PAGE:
We’re clearly in the minority when it comes to the choice of crystal we use in our watches. While many prefer sapphire, we’ve opted for old-school Hesalite (or plexiglass, or simply acrylic). Why do we love it? In short, it's more visually pleasing (clearer, warmer, less reflective), harder to break/shatter (more tool-ish), and more authentic to the spirit of a mid-century sports watch.
Regardless, we do get a lot of inquiries, so read on for our responses to the most common questions we’ve gotten on the topic:
Why would I buy a watch with a plastic crystal, when I could get sapphire for the same price or less?
Believe it or not, it’s not about cost. It’s about recreating a certain magic that vintage watches had. As the very lens through which one views the dial and hands, the crystal is essential to this. The optical quality of Hesalite allows a watch to "pop" more, because it has much less glare than sapphire's cold, mirror-like finish.
To even come close to re-creating the bubble-like look of Hesalite, sapphire would need antireflective coating on both the inside and outside surfaces of the crystal, which would defeat the purpose of its scratch resistance.
But isn’t sapphire an upgrade? I want something with vintage looks, but with tougher, modern materials.
We’ve always thought that Hesalite gets a bad rap on its toughness, and this may have to do with how we view watches. In today’s context, they’re mostly used as accessories/jewelry, so of course, the priority would be to keep them looking pristine.
But back then, they were used as tools, so the focus was different. For instance, look at these icons with plastic crystals.*
Photo credit: Hodinkee
"Military specifications mostly left the choice of glass up to the makers, only noting that an 'approved unbreakable type' should be used. Typically, plexiglass or acrylic crystals were used on military watches. Both materials provided an advantage over sapphire as they would crack rather than shatter, making them more durable."
While sapphire is harder, it’s also more brittle. Plastic’s flexible nature makes it easier to scratch, but harder to break. If it does, it cracks rather than shatters, so there won’t be loose shards that could harm the dial and movement. Besides, if you do scratch plexi, it’s extremely easy to polish—it's the only material for a crystal where scratches don't have to be permanent.
It's that easy: scratches before and after a quick application of Polywatch.
I feel like you’re just saying all this as a way to cut costs and maximize profit.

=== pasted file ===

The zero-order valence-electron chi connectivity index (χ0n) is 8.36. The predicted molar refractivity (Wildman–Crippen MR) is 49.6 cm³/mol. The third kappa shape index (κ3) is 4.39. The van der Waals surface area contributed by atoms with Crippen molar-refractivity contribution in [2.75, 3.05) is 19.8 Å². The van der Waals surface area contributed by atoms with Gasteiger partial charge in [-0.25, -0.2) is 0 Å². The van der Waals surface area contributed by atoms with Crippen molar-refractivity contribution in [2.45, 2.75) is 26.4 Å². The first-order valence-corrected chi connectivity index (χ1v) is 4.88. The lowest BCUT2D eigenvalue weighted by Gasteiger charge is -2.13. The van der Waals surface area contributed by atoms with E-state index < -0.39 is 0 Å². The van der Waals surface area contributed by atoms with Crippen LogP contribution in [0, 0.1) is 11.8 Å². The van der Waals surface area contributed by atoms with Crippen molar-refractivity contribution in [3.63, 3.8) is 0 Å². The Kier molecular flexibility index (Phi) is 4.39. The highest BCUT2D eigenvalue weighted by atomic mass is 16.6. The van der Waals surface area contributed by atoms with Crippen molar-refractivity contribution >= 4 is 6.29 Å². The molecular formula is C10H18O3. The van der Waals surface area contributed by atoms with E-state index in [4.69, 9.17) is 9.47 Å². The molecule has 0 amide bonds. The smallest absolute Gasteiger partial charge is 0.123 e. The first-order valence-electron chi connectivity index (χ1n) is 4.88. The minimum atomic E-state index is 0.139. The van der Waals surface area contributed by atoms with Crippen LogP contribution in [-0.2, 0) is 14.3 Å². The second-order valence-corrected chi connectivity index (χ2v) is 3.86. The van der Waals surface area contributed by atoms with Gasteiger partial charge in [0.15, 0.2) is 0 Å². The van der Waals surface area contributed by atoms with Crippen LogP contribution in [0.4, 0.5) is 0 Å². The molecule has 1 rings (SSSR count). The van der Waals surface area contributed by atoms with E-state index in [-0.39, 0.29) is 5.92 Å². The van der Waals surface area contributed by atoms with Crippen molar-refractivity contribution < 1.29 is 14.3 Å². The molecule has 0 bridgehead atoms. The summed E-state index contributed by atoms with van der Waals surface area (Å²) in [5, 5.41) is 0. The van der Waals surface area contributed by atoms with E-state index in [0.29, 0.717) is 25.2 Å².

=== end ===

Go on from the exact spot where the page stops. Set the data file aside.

That’s OK! We've gotten this comment before, and even though plexi does cost us more, just stating that fact hasn't proven convincing to most people.
At this point, our goal isn’t to convince you, but to explain why we do what we do as best we can. Not many of us have access to vintage sports watches, so it's always difficult to translate what makes them special. There’s a reason why Omega still makes the Speedmaster with a plastic crystal, and Sinn their Flieger chronographs (103 and 356)—and these are watches that cost much more.
With every manufacturer we went to, a flat sapphire cost less than a truly vintage-style dome plexi, especially in small-batch, specialized manufacturing (for instance, here’s an acrylic crystal that costs $250). Modern “double dome” sapphire crystals are affordable, but barely curved, as you can see in the comparison below:
A modern double dome sapphire.
Photo credit: Two Broke Watch Snobs
A vintage plexi dome.
Photo credit: Phillips
Don't just take our word for it:
"If you know the look of a big bubble on an old dive watch, that's what you get with hesalite (which is acrylic)...even box section sapphires that try to emulate that look, they don't quite achieve the same look. You've either got thermoplastic, or you don't."
In sum, we love Hesalite because it allows us to time travel a little bit. But it's not only for the sake of nostalgia, not just to call back to an era of watches as instruments. On its own, it still looks fantastic and is still extremely practical. It's just as good now as it was back then.
Rolex’s use of acrylic vs. sapphire is a good example of this. As they shifted from tool watches to the high luxury market in the 1970s and 80s, they transitioned to using sapphire instead of acrylic crystals. They still had stragglers though: their most toolish models, the no-date Submariner and the Rolex Explorer, had acrylic crystals until 1990.